Recently, when I sent four books to the publisher to be printed, I carefully reviewed each book. I asked the Lord to reveal if there were anything that I had written that I had not received from Him. As a result I deleted a couple passages here and there. The reason for their removal was not that I was convinced of error, but because I was not thoroughly convinced of truth. There were a few things that sounded right, but I had not tested them as thoroughly as was needed. I did not want something to be put into print that would detract in any way from the things I was certain the Spirit had given me to share with the body of Christ.
This is a caution we should always be practicing. If we want our words to go forth with the power of the Spirit, then we need to guard our lips. We must make sure that there is no mixture of Spirit and soul, of fresh water and salt. Even as the salt water will make the fresh brackish, so too will the presence of soulish thoughts make the thoughts born of the Spirit less palatable. Would you like to drink a glass of pure spring water to which had been added a gram of arsenic? It is hard to argue that the glass should still be drunk, for there is so much good spring water present. I could only offer the glass to another who knew the arsenic was present, and knew the secret of extracting it.
As I thought on this principle of limiting our communication to the things in which we are confident, I was reminded of an event that occurred many years ago. After I had completed a two year college degree I was required to take the Regents’ Examination. This was a two part test that had to be passed in order to receive a diploma from the state of Georgia. One part of the test, the part most dreaded by my fellow students, was the writing of an essay.
I was familiar with the basic form of essay writing, and I also knew the rudiments of grammar and diction. I had little fear about this part of the test, yet I wanted to do well on it, so I determined that I would not include any sentence elements that I was unsure about. For example, I knew how to construct a basic sentence, but there were some minutiae concerning colons and semi-colons, and more advanced parts of sentence construction of which I lacked confidence. I therefore determined not to use anything in my essay that was doubtful. My motto was “stick to what you know to be correct.”
About a month after the exam I received notice that I was to receive an award. My essay, as was the norm, had been sent to three different professors from throughout the Georgia university system to be graded. All three professors sent it back with zero corrections, giving it a perfect score. Needless to say, I was granted my diploma.
Yahweh wants His children to be very careful in their communications. Stick to what you know. Do not speak beyond the measure of revelation given to you. It is not necessary to “wow” people with that which is grandiose. The most powerful and effective communication will be that which is without mixture, whether your topic be elementary principles, or advanced mysteries of the kingdom of God.
It is necessary as a disciple of Christ to discern the difference between that which arises from the soul, and that which arises from the Spirit. Many things are taught today that appear good and reasonable to the soul of Christian men and women. They see no fault in the logic employed to arrive at their conclusions. God would not have His sons and daughters to apprehend truth in this manner. The natural mind must always submit itself to the judgment of the Spirit.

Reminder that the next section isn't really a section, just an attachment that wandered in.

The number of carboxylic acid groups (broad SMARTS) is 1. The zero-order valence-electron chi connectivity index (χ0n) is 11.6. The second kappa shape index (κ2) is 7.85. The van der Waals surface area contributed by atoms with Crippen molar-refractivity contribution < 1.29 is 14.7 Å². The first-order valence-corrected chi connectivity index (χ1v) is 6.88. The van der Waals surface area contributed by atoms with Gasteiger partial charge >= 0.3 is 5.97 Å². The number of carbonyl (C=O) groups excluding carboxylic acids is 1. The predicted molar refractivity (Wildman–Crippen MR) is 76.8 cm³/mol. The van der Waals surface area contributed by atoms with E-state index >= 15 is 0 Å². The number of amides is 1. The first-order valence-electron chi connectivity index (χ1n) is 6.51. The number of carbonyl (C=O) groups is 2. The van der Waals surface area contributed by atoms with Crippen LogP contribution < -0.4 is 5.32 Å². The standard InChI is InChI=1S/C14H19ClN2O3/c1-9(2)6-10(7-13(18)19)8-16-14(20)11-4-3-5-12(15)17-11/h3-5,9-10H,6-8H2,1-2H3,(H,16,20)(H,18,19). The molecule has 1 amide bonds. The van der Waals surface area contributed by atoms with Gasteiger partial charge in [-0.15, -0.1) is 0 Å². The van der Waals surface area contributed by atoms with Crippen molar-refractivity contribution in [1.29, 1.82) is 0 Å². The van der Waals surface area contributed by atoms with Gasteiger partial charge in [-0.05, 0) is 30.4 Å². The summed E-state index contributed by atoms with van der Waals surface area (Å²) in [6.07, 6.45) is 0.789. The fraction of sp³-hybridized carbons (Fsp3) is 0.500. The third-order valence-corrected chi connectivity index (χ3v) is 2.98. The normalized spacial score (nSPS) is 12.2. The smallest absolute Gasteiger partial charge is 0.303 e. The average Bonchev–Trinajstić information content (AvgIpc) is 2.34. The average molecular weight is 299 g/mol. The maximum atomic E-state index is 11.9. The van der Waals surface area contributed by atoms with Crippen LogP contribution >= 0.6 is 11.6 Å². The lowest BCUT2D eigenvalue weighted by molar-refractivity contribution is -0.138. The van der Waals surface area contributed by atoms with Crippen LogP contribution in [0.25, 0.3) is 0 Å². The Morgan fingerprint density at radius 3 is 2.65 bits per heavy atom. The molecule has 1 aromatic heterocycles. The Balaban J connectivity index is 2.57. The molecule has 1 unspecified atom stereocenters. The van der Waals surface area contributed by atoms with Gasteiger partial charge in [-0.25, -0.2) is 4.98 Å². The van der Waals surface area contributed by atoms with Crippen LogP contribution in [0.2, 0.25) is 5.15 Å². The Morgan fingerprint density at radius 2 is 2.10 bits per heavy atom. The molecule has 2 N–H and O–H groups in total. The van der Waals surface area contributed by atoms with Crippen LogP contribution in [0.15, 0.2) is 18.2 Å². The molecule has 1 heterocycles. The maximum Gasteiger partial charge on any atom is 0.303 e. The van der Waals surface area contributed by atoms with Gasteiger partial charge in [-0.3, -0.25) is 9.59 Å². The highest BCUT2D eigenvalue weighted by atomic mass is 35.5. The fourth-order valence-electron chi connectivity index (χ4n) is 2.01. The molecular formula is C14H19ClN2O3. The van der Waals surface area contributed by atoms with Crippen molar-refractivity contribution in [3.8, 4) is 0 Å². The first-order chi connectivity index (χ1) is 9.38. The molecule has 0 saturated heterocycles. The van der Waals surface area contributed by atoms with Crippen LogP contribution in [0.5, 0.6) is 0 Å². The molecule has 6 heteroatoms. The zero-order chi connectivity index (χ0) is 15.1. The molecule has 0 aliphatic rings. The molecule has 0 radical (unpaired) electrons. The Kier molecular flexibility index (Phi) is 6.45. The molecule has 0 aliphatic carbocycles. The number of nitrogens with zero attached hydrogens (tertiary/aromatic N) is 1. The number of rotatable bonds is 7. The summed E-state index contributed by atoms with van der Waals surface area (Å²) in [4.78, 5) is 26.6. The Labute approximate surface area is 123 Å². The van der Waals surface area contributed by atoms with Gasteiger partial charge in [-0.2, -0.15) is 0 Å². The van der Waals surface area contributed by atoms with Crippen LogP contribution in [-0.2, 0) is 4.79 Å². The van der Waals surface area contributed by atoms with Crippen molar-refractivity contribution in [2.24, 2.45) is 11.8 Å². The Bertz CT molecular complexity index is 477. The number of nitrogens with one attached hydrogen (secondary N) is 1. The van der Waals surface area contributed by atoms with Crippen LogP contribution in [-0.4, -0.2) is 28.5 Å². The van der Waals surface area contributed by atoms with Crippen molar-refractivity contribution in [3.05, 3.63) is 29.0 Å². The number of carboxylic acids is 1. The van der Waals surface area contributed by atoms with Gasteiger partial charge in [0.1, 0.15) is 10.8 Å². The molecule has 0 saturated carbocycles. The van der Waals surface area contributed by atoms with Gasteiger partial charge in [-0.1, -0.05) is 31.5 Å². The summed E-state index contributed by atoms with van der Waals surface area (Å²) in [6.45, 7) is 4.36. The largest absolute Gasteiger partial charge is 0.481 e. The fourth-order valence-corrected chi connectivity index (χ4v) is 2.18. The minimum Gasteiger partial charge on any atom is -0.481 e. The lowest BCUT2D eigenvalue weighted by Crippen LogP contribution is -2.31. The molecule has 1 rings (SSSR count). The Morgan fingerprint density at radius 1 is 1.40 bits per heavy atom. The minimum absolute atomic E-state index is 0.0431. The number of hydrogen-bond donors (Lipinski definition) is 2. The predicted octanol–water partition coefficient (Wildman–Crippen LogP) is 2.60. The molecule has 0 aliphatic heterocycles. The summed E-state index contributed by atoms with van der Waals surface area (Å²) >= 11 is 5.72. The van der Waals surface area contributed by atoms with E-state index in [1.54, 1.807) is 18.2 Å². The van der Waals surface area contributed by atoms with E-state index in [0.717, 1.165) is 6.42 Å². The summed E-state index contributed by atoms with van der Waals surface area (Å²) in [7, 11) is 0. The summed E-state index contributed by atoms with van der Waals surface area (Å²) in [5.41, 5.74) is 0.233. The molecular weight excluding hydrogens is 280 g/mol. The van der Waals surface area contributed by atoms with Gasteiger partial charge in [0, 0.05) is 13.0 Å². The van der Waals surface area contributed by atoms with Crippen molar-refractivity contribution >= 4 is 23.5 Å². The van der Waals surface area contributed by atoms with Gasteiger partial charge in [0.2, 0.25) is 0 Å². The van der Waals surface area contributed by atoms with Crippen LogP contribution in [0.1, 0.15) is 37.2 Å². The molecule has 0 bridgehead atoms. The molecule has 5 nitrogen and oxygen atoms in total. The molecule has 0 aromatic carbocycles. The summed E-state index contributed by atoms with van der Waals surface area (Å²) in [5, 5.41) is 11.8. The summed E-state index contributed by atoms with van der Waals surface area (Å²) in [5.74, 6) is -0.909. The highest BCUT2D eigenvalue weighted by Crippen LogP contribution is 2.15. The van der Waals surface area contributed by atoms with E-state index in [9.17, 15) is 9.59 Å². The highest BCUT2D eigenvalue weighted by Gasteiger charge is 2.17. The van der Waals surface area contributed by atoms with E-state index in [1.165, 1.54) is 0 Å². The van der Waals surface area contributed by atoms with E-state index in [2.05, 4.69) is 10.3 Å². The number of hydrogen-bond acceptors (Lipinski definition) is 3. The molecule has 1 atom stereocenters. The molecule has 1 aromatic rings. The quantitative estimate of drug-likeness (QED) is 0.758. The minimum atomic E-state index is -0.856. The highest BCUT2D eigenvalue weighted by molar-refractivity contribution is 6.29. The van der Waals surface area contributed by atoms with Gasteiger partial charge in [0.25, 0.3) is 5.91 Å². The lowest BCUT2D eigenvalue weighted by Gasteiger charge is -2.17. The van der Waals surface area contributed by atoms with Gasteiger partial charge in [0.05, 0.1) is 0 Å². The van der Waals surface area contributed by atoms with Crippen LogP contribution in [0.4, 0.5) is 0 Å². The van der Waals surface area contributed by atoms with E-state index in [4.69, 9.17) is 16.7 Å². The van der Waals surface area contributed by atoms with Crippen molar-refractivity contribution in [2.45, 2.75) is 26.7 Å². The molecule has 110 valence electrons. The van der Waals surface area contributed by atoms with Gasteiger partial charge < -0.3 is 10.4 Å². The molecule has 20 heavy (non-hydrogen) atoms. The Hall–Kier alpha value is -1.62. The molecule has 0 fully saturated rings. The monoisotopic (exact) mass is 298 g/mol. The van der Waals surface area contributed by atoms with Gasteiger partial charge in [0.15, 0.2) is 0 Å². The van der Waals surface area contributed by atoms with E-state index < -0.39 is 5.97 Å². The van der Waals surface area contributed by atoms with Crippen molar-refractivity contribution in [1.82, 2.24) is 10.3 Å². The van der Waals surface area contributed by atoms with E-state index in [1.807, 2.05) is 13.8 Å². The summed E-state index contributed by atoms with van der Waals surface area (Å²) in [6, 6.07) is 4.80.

I Corinthians 2:12-13
Now we have received, not the spirit of the world, but the Spirit who is from God, that we might know the things freely given to us by God, which things we also speak, not in words taught by human wisdom, but in those taught by the Spirit, combining spiritual thoughts with spiritual words.
Do not be deceived! It is all too easy to apprehend things by human wisdom. As a minister called by God, I am charged with the command to “reprove, rebuke, exhort with all patience and instruction.” Hardly a day passes when I do not engage with some Christian who has allowed themselves to be led by their own intellect and reason. Oftentimes, the solution is not simply to show them their error by rightly dividing the word of God, but to lead them to discern that it is the Spirit Who has been given to lead us into all truth, not the natural mind.
“But when He, the Spirit of truth, comes, He will guide you into all the truth...”
I John 2:27-28
And as for you, the anointing which you received from Him abides in you, and... as His anointing teaches you about all things, and is true and is not a lie, and just as it has taught you, you abide in Him.
Can you tell the difference between those things the Spirit of Christ has taught you, and those things you have received through lesser channels? Stick to what you know. If you are not confident that some truth has come by way of the Spirit, or are unsure of His judgment in a matter, then do not make confident assertions concerning those things. If you believe something to be true, but have doubts, or have failed to receive a witness from the Spirit, then wait upon Him. Ask Him to give you wisdom in the matter. If it is something God intends for you to know, He will answer your request.
But if any of you lacks wisdom, let him ask of God, who gives to all men generously and without reproach, and it will be given to him.
It would be better that you speak few things, and declare them in perfect conformity to the mind of God, than that you speak a multitude of things which contain mixture.
Be not rash with your mouth, and let not your heart be hasty to utter a word before God. For God is in heaven, and you are on earth; therefore let your words be few... Do not allow your mouth to cause your body to sin, and do not say before the messenger [the priest] that it was an error or mistake. Why should God be made angry at your voice and destroy the work of your hands? For in a multitude of dreams there is futility and worthlessness, and ruin in a flood of words.
May you be blessed with peace and understanding in these days.